New speaker for TV

Discussion in 'Apple TV and Home Theater' started by DKruger, Mar 31, 2015.

  1. DKruger macrumors newbie

    Mar 31, 2015
    I need to buy a new speaker system for my TV. Almost everyone I asked have been advised me to buy the Bose Speakers. So last day I went to Bay Bloor radio at Toronto and checked out the Bose system, and I have to tell you I am impressed. Now I am torn between Bose 151 SE and 191 In-Wall Speakers. Which one should I go for? Any advice?
  2. jdag macrumors 6502a

    Jun 15, 2012
    I am confused by your selections. The 151SE is an outdoor speakers and the 191 is an in-wall speaker.

    Can you explain the intended use, room, budget, etc. and what are you replacing?

    You indicate that you are looking for replacement TV speakers, but don't indicate whether you have a receiver. Further, if you do have a receiver, is it an AV receiver or stereo receiver?
  3. Tucom macrumors 65816


    Jul 29, 2006
    Does Bose still offer the payment plan? No interest, paid off in an year if over $299 dollars.

    I'd go with either the CineMate or Bose Solo if looking for a compact system. Their LifeStyle systems are great but very expensive, worth it for the overall system though I think. However if money is an issue, so to speak, can go for the Acoustimass 6 or 10 with a decent receiver for awesome sound.
  4. ChrisA macrumors G4

    Jan 5, 2006
    Redondo Beach, California
    I need to buy a car. What should I get?

    The above question is impossible to answer because you know nothing at all about my needs. Am I a rancher in Montana with a family of six or a grad student in San Diego California?

    You need to tell us about your room, it's size the number of people and why you don't like your current system and how much money you can spend and if the system is to also have other uses like HiFi stereo music. Do you need it built-in or can you use some large size speakers? How big is the TV and how far are you from each of the four walls?

    Anyone who answers your question is not helping you. Just like if you said "Buy a Toyota Prius C" to the rancher without knowing who he was.

    That said Bose uses "tricks" that people like and may work well for movie soundtracks. They are not accurate like speakers for music listening need to be.
  5. Tucom, Mar 31, 2015
    Last edited: Mar 31, 2015

    Tucom macrumors 65816


    Jul 29, 2006
    I whole heartedly disagree - Bose speakers are GREAT for music listening. They have some of the most revealing and detailed sound I've heard. Sure they're not studio monitor flat and 100% accurate down to the smallest iota, but for 99% of listeners out there, in most if not all situations, they're fine.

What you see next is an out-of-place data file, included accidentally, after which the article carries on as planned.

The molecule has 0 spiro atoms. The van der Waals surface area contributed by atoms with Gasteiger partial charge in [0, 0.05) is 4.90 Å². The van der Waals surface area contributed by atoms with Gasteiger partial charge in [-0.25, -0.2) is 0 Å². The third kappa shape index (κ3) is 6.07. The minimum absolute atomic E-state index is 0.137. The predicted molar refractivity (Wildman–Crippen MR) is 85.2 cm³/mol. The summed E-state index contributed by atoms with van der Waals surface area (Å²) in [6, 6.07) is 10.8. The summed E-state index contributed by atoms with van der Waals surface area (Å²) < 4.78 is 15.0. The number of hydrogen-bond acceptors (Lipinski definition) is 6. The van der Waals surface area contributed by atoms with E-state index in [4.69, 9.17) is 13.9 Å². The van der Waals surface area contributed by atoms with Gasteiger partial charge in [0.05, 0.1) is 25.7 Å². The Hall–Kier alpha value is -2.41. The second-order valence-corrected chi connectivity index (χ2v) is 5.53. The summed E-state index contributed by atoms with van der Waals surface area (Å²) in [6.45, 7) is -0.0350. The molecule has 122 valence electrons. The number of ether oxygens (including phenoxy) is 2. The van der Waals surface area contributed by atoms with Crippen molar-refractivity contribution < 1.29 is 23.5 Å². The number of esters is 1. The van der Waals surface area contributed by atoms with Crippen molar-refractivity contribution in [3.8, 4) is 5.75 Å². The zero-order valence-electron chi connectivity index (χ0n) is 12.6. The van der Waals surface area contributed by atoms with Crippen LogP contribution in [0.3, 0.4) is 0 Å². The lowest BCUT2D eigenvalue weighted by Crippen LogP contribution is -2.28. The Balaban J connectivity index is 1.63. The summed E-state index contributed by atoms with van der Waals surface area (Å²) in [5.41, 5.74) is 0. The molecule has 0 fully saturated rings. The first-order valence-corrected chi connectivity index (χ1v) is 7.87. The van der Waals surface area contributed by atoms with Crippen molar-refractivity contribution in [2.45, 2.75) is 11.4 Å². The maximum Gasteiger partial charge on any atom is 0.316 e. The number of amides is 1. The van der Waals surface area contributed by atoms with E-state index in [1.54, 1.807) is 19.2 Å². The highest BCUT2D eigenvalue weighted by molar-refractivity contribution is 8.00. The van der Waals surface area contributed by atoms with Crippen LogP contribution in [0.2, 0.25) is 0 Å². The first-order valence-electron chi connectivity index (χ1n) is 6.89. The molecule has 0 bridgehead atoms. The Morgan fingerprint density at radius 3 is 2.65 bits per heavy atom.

I've owned KRK ST-6's powered by a NAD C325BEE on OnStage speaker stands with Auralex MoPads (for isolation and decoupling) - and the Bose are just as solid - overall. The mid-range was a little more pronounced on the ST-6's, as you might expect, but nothing too major. I've owned upper end Klipsch, Polk, Infinity, and even the venerable Spica TC-50's. Bose is absolutely fine for music, better than some of the brands I've listed (at least their non reference speakers).

    I've also listened to B&W 800's - and man, what an experience, powered by a McIntosh amp, but guess what? Bose are STILL solid.

    I don't mean to sound like I'm attacking you, just clarifying.
  6. takeshi74 macrumors 601

    Feb 9, 2011
    Sound is a highly subjective matter. Each needs to listen to the options and decide for the individual. Bose (as well as any other option) is acceptable for some and not for others.
  7. phrehdd macrumors 68040


    Oct 25, 2008
    You didn't provide a budget, didn't mention if you have an AVR nor the dimensions of the room you wish to fill with sound.

    If you like Bose, go for it. Many of us are not Bose fans but its a matter of what makes you enjoy the audio in the room. I think what Bose has going for it is simplicity. The "sound" as some state is not very accurate but designed to give a great experience based on its design.

    Things to consider -

    Sounds bars - come in active (amp built in) and passive (requires AVR etc.) Often, these work in tandem with a sub woofer for a rich aural experience that creates a front stage only. Top of the line sound bar would be usually followed by the name Yamaha. Goldenear has an offering that provides a very impressive sound stage that some say rivals Yamahas middle to top of the line offerings. Then there is Visio and a bunch of others you can explore.

    Satellite system - usually 5 small speakers plus a sub woofer that are used for a surround system. These can be very cheap or up in cost and often, sound quality to match. A go to for beginners wanting good sound would be something like Energy Take 5 system with sub woofer plus your own AVR to drive the speakers. (Only an example of a decent lower cost solution and there are many more from other makers.)

    Full on surround system - you can spend all day at your local stereo store or Best Buy and still come out confused as to which would sound best in your home with combinations of "bookshelf" and floor standing speakers. Be aware that how they sound in the store is not how they will sound in your home. Do some homework.

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